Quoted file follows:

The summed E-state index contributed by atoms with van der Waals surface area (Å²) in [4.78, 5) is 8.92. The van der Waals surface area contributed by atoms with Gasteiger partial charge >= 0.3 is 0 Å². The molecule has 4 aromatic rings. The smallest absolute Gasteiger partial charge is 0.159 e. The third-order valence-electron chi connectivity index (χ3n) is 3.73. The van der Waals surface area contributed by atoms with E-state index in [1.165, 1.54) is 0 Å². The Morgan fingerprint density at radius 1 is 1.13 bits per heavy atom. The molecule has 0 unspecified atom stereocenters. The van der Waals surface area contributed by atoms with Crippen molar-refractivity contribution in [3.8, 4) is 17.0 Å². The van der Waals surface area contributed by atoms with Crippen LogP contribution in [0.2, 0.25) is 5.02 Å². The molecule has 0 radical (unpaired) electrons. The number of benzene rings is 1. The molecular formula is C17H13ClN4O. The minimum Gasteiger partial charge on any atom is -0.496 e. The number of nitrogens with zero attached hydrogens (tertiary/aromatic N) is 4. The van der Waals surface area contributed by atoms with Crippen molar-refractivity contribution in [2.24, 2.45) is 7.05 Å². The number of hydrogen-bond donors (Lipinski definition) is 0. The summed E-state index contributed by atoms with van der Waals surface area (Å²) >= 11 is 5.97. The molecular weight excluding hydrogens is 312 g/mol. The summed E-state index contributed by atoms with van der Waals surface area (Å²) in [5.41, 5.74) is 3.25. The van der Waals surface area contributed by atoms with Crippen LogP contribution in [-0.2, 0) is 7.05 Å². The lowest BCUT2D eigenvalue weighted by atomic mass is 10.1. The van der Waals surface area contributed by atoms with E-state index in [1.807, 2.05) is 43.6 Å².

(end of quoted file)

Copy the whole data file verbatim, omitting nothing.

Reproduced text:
The summed E-state index contributed by atoms with van der Waals surface area (Å²) in [4.78, 5) is 8.92. The van der Waals surface area contributed by atoms with Gasteiger partial charge >= 0.3 is 0 Å². The molecule has 4 aromatic rings. The smallest absolute Gasteiger partial charge is 0.159 e. The third-order valence-electron chi connectivity index (χ3n) is 3.73. The van der Waals surface area contributed by atoms with E-state index in [1.165, 1.54) is 0 Å². The Morgan fingerprint density at radius 1 is 1.13 bits per heavy atom. The molecule has 0 unspecified atom stereocenters. The van der Waals surface area contributed by atoms with Crippen molar-refractivity contribution in [3.8, 4) is 17.0 Å². The van der Waals surface area contributed by atoms with Crippen LogP contribution in [0.2, 0.25) is 5.02 Å². The molecule has 0 radical (unpaired) electrons. The number of benzene rings is 1. The molecular formula is C17H13ClN4O. The minimum Gasteiger partial charge on any atom is -0.496 e. The number of nitrogens with zero attached hydrogens (tertiary/aromatic N) is 4. The van der Waals surface area contributed by atoms with Crippen molar-refractivity contribution in [2.24, 2.45) is 7.05 Å². The number of hydrogen-bond donors (Lipinski definition) is 0. The summed E-state index contributed by atoms with van der Waals surface area (Å²) >= 11 is 5.97. The molecular weight excluding hydrogens is 312 g/mol. The summed E-state index contributed by atoms with van der Waals surface area (Å²) in [5.41, 5.74) is 3.25. The van der Waals surface area contributed by atoms with Crippen LogP contribution in [-0.2, 0) is 7.05 Å². The lowest BCUT2D eigenvalue weighted by atomic mass is 10.1. The van der Waals surface area contributed by atoms with E-state index in [1.807, 2.05) is 43.6 Å².